Elizabeth Winpenny Lawson
When and where does the “About” begin?
Not too long after World War II. After serving as an infantryman in World War II in France and Germany, my father, John Lawson, came home to he knew not what. His father had died when he was four, and his mother committed suicide shortly before his return from the war.
When he was able to leave Europe, for there was a lottery system for American soldiers getting home, he found the only ‘home’ he had–the young woman, Charlotte Chevalier, who wrote voluminous letters (one was 14 pages!) to him during the war. Her letters were lost in the mud of a ditch in France when he was shot. He finished college, with difficulty, and took a trip to see a half-brother in Georgia, who would commit suicide like their mother a few years later.
Traveling north from Sea Island, Georgia, my father and mother happened upon Highland County, Virginia, in the fog. When the fog cleared, they saw a landscape that felt like home. Impetuously, desperate to anchor themselves, they decided to stay–in a log cabin in Vinegar Hollow over the hill from the Mustoe Post Office & General Store.
My father planned to leave aside soldiering for farming and writing. Soon, undoubtedly too soon, two daughters were born. Failing to earn enough money to support his family in either farming or writing, he sold half the farm and moved to New York City. Some years later from a distance he wrote award-winning books set in the landscape of Vinegar Hollow, You Better Come Home With Me and The Spring Rider, which won the Boston-Globe Horn Book Award in 1968. Barbara Wersba wrote in her New York Times review of You Better that “reading this book is like falling in love.” He died at age 69 at a time of great stress while taking care of my mother who had Alzheimer’s. It was difficult to find caregivers in this remote place, but he wouldn’t leave the hollow. He had returned and he wasn’t going to leave again.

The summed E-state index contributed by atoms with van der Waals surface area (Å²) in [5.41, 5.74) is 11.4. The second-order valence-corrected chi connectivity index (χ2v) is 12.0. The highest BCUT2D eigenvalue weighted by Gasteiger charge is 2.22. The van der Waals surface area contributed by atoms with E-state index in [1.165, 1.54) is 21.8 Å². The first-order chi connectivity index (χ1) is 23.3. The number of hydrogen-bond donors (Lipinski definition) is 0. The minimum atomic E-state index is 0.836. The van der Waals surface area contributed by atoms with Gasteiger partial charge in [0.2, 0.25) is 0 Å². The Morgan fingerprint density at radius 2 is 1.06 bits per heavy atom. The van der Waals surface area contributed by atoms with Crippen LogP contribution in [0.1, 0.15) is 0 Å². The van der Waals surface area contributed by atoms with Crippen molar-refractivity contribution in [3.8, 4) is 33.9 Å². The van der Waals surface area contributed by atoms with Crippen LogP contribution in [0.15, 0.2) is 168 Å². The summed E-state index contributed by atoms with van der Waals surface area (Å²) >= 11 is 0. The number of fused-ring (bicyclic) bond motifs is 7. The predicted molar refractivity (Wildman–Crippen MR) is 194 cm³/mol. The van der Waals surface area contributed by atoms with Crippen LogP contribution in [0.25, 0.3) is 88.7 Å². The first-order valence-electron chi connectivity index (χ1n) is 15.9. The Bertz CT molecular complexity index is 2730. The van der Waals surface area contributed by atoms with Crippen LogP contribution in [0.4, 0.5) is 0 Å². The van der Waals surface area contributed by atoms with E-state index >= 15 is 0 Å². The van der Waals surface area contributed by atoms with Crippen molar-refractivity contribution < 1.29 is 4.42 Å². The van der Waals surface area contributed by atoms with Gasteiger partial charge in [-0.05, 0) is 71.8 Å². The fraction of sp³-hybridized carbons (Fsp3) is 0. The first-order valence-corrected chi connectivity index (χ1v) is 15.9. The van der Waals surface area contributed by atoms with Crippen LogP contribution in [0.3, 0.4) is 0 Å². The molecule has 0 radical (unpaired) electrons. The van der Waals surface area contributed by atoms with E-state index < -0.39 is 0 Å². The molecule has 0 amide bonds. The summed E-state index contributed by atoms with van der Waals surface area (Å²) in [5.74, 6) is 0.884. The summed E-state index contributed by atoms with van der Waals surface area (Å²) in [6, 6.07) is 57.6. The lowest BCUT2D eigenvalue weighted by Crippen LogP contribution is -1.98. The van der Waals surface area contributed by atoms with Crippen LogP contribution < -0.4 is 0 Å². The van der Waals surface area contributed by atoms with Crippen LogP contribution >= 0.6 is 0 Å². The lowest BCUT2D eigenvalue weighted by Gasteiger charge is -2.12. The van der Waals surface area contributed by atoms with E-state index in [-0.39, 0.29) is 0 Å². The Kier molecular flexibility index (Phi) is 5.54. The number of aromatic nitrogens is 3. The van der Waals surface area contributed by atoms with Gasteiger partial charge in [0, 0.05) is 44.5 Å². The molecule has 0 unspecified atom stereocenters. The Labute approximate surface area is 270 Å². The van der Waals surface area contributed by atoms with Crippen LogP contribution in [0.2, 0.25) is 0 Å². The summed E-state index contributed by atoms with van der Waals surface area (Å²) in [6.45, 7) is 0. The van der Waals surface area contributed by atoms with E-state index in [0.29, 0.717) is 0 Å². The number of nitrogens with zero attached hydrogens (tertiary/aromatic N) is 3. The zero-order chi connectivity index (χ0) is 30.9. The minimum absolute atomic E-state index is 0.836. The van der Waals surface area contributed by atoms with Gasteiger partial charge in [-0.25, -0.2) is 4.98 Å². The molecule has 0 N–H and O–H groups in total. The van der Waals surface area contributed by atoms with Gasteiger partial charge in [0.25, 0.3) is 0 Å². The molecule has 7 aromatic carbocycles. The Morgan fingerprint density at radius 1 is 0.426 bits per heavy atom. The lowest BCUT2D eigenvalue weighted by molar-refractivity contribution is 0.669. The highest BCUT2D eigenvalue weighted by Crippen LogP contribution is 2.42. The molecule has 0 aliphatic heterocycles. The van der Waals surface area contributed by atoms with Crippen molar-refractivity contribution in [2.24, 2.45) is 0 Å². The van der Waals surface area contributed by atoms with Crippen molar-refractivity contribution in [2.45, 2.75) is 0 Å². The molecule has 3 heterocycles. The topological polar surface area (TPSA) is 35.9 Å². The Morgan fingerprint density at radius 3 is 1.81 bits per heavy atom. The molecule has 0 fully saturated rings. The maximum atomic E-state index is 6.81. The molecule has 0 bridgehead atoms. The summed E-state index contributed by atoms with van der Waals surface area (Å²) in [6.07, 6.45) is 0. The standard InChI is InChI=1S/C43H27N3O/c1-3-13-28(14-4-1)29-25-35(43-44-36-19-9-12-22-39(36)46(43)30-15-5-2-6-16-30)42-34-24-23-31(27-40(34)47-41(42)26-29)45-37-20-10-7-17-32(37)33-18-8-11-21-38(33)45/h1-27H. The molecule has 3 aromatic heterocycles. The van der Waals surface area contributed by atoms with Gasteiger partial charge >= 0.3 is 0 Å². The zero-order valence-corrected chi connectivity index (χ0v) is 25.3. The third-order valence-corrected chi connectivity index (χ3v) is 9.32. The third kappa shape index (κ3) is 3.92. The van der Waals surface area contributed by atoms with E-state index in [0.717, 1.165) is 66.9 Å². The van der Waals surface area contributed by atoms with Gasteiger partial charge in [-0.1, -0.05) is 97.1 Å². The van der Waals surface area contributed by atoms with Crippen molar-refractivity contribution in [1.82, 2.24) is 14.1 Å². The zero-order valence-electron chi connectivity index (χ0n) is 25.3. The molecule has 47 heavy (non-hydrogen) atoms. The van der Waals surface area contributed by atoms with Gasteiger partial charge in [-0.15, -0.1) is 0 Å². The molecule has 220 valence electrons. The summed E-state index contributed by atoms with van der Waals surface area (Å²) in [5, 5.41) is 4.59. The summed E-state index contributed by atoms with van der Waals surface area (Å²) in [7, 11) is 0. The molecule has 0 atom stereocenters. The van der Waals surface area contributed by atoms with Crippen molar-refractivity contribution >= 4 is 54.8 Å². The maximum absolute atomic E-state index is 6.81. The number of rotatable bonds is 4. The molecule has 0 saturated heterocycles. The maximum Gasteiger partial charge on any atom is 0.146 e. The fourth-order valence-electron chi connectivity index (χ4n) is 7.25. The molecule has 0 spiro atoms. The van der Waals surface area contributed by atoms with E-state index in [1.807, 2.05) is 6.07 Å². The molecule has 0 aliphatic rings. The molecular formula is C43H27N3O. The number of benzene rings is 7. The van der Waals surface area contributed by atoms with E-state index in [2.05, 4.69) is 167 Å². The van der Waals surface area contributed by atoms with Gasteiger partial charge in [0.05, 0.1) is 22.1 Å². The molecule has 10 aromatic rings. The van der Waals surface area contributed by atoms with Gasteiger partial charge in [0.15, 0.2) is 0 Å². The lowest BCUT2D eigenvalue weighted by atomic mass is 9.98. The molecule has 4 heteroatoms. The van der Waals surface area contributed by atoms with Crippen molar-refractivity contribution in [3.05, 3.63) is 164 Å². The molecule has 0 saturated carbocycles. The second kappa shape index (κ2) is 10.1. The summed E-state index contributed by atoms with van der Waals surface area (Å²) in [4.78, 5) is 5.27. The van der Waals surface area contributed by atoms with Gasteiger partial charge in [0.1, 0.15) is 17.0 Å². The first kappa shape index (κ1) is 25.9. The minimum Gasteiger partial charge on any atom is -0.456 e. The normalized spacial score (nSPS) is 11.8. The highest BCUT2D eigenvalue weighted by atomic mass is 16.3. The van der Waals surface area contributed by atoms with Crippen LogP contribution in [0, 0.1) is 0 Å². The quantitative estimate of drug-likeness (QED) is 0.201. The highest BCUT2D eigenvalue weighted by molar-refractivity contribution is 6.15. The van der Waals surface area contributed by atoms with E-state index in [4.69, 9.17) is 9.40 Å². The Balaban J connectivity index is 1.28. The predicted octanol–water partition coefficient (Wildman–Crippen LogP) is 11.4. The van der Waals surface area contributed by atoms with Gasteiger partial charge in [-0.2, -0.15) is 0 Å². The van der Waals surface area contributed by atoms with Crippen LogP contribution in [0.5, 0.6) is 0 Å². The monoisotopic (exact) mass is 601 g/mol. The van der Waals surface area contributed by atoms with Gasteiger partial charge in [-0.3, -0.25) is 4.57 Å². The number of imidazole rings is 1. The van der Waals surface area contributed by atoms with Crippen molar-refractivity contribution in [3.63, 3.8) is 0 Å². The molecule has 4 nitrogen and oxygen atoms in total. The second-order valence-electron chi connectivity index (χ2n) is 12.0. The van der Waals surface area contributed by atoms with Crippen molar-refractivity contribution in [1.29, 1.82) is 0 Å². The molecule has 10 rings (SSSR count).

I realize now, years after my father died, how brave he was to engage with peace time as best he could, and, years after my mother died, how brave she was to become his help mate. Grateful to be their daughter, I think how lucky for me that they got lost in the fog and wandered into Highland County. I found a Muse in Vinegar Hollow, who won’t let me go.
It is a place where you can fall in love with a barn, especially if you have seen a calf die there after a difficult birth. A barn protects both life and death. The hollow is a place where at night there are no lights but the stars.
The writer William Stafford in his poem describing “When I Met My Muse” writes that she said: ” ‘I am your own way of looking at things. When you allow me to live with you, every glance at the world around you will be a sort of salvation.’ ” I do look around me, carefully, having learned to see in the hollow.